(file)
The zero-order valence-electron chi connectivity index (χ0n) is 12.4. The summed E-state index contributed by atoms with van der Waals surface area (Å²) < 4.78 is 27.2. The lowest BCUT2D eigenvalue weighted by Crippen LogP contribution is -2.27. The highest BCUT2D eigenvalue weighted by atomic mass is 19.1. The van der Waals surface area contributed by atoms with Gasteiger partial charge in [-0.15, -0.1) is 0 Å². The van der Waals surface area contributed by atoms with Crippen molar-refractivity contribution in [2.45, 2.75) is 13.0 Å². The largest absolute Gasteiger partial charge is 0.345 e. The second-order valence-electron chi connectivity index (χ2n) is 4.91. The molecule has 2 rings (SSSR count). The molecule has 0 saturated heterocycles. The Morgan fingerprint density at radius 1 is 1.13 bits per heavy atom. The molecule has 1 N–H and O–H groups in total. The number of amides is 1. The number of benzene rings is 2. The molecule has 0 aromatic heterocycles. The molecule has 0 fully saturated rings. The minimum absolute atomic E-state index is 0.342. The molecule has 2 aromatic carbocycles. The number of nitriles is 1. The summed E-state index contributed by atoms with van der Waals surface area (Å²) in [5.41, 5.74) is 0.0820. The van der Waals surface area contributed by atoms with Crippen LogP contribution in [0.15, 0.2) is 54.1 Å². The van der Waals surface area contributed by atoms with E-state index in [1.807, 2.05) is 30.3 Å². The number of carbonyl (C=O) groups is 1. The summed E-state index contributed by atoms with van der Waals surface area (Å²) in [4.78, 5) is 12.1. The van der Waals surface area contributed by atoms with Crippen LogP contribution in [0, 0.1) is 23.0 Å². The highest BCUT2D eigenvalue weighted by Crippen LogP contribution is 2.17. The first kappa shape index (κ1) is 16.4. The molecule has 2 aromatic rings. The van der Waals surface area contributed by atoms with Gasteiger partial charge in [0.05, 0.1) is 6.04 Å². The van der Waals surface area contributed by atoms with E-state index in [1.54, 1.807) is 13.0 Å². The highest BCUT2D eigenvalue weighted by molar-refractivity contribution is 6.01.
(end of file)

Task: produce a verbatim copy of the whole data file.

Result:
The zero-order valence-electron chi connectivity index (χ0n) is 12.4. The summed E-state index contributed by atoms with van der Waals surface area (Å²) < 4.78 is 27.2. The lowest BCUT2D eigenvalue weighted by Crippen LogP contribution is -2.27. The highest BCUT2D eigenvalue weighted by atomic mass is 19.1. The van der Waals surface area contributed by atoms with Gasteiger partial charge in [-0.15, -0.1) is 0 Å². The van der Waals surface area contributed by atoms with Crippen molar-refractivity contribution in [2.45, 2.75) is 13.0 Å². The largest absolute Gasteiger partial charge is 0.345 e. The second-order valence-electron chi connectivity index (χ2n) is 4.91. The molecule has 2 rings (SSSR count). The molecule has 0 saturated heterocycles. The Morgan fingerprint density at radius 1 is 1.13 bits per heavy atom. The molecule has 1 N–H and O–H groups in total. The number of amides is 1. The number of benzene rings is 2. The molecule has 0 aromatic heterocycles. The molecule has 0 fully saturated rings. The minimum absolute atomic E-state index is 0.342. The molecule has 2 aromatic carbocycles. The number of nitriles is 1. The summed E-state index contributed by atoms with van der Waals surface area (Å²) in [5.41, 5.74) is 0.0820. The van der Waals surface area contributed by atoms with Crippen LogP contribution in [0.15, 0.2) is 54.1 Å². The van der Waals surface area contributed by atoms with E-state index in [1.807, 2.05) is 30.3 Å². The number of carbonyl (C=O) groups is 1. The summed E-state index contributed by atoms with van der Waals surface area (Å²) in [4.78, 5) is 12.1. The van der Waals surface area contributed by atoms with Crippen LogP contribution in [0, 0.1) is 23.0 Å². The highest BCUT2D eigenvalue weighted by Crippen LogP contribution is 2.17. The first kappa shape index (κ1) is 16.4. The molecule has 2 aromatic rings. The van der Waals surface area contributed by atoms with Gasteiger partial charge in [0.05, 0.1) is 6.04 Å². The van der Waals surface area contributed by atoms with E-state index in [1.54, 1.807) is 13.0 Å². The highest BCUT2D eigenvalue weighted by molar-refractivity contribution is 6.01.